The Pakistani army's new offensive against the Taliban in South Waziristan, probably the country's most significant move in the anti-terrorism fight since 2001, has so far failed to convince locals that the state really is determined to wipe out the extremists it has patronized in the past and with whom it has repeatedly cut "peace" deals.
Tribesmen from the Mehsud clan now flooding out to escape the fighting tell of brutal subjugation by Taliban extremists and their al-Qaeda allies who run the area. But they do not yet believe that the army has genuinely turned against militants.
Pakistan is a long way from winning the "hearts and minds" of the people of South Waziristan, which it must do if it is to clear the area of Islamic extremists.
And the current offensive, launched Oct. 17, is not gaining any ground toward that goal: Refugees claim the homes of ordinary people are being destroyed and civilians are dying in an indiscriminate aerial bombardment.
Even the anti-Taliban militia, made up of the few Mehsuds willing to stand up to the extremists, are not sure whether to have faith in the army.
"The government has used the people like toilet paper, used them and thrown them away," thundered the spiritual leader and founder of the anti-Taliban Mehsud militia, Maulvi Sher Mohammad, in an interview.
The Mehsud tribesmen have had to abandon their homes three, sometimes four, times since 2004, to escape periodic army operations against the Taliban, only to see the authorities cut peace deals. They then returned to find their area under even tighter control by the thugs. The Pakistani Taliban is based in the part of South Waziristan that's occupied by the Mehsuds, a lawless region that borders Afghanistan.
A deep, corrosive cynicism persists, even though Pakistan carried out a successful operation earlier this year that largely eliminated the Taliban from Swat valley and the early indications on the South Waziristan ground offensive are that it's much more serious than anything undertaken by the army in the past.
Mr. Mohammad, a burly cleric who lives behind high compound walls in the town of Dera Ismail Khan, on the edge of South Waziristan, guarded by gun-toting young men, said that he will not ask his fellow tribesmen to rise up yet.
"We cannot fight alongside the army because my people do not yet know whether the army and the Taliban are friends or enemies," said Mr Mohammad. "When we see the army crush them [the Taliban] then we'll believe."
Three times in the past, the army has agreed to a ceasefire and peace terms with the Pakistani Taliban in South Waziristan. Each time, the Taliban took bloody revenge on those who had sided with the state. Mehsuds remember bitterly how in 2005, after such a deal, a Pakistani army general literally embraced then Taliban chief Baitullah Mehsud and called him "a soldier of peace."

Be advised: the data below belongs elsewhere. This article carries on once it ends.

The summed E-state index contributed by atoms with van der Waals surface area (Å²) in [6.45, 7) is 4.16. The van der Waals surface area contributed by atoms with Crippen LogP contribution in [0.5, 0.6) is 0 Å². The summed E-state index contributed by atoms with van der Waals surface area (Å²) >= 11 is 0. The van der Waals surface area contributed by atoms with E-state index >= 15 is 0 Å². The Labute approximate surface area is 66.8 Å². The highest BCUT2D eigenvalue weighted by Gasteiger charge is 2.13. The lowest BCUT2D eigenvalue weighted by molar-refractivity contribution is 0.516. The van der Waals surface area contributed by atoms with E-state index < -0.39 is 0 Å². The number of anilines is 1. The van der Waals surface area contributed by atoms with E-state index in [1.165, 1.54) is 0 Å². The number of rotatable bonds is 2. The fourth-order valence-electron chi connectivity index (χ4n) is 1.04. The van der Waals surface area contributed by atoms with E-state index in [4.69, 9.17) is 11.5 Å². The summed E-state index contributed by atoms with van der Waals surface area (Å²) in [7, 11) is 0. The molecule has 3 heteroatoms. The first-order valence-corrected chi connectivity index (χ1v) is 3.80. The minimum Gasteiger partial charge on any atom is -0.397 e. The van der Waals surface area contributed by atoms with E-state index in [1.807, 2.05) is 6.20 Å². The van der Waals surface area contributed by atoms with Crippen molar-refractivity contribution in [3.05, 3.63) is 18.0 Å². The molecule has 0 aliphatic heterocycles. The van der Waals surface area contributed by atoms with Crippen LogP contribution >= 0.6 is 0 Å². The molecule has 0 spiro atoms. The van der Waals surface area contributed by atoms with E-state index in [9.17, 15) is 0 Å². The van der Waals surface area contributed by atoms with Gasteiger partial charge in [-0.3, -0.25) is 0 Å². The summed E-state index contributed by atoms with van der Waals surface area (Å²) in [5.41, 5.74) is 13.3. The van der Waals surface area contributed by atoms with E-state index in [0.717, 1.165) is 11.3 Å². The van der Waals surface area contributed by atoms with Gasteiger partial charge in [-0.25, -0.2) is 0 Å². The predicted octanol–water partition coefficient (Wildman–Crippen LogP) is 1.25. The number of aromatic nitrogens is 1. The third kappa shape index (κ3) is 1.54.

The army complains that until this year it was not given a solid mandate by the politicians to rout the Taliban, and that Pakistani public opinion had previously not favoured fighting a movement that claimed to be acting in the name of Islam. Critics allege that the military, especially its Inter-Services Intelligence spy agency, saw strategic benefit in having Taliban guard Pakistan's northwestern border.
The Taliban is dominated by the Mehsud tribe, whose home territory occupies about half of South Waziristan. The army offensive is only in that part of South Waziristan occupied by the tribe.
Few of the South Waziristan refugees are willing to candidly speak about the Taliban, out of fear that they'll have to go back to face the militants once more.
"It is one hundred per cent wrong to say that the Mehsud are in favour of the Taliban," said a teacher, who asked for his name not to be used and who evacuated from his home in the Ladha area of South Waziristan. "We only 'support' the Taliban when we're there [in South Waziristan]to save our lives and our property."
Under Baitullah, the traditional tribal leaders of the Mehsuds were systematically butchered or driven out of South Waziristan, removing a rival source of authority. Baitullah also turned the Pakistani Taliban from a group that fought "infidel" international forces in Afghanistan to a movement at war with its own Muslim homeland, a twist of jihadist logic that came straight from al-Qaeda.
Many Mehsuds said they would support an operation if they thought it was real. Instead, some of them said that the country's army acts cyclically against the Taliban just to keep international aid flowing in.
"This fight is for American dollars. The government always has some deal with the Taliban. It is ordinary people who suffer," said student Zahidullah Mehsud, who thought he was aged about 19, queuing at a registration centre for those displaced by the operation, in Dera Ismail Khan. "This is all an ISI game."
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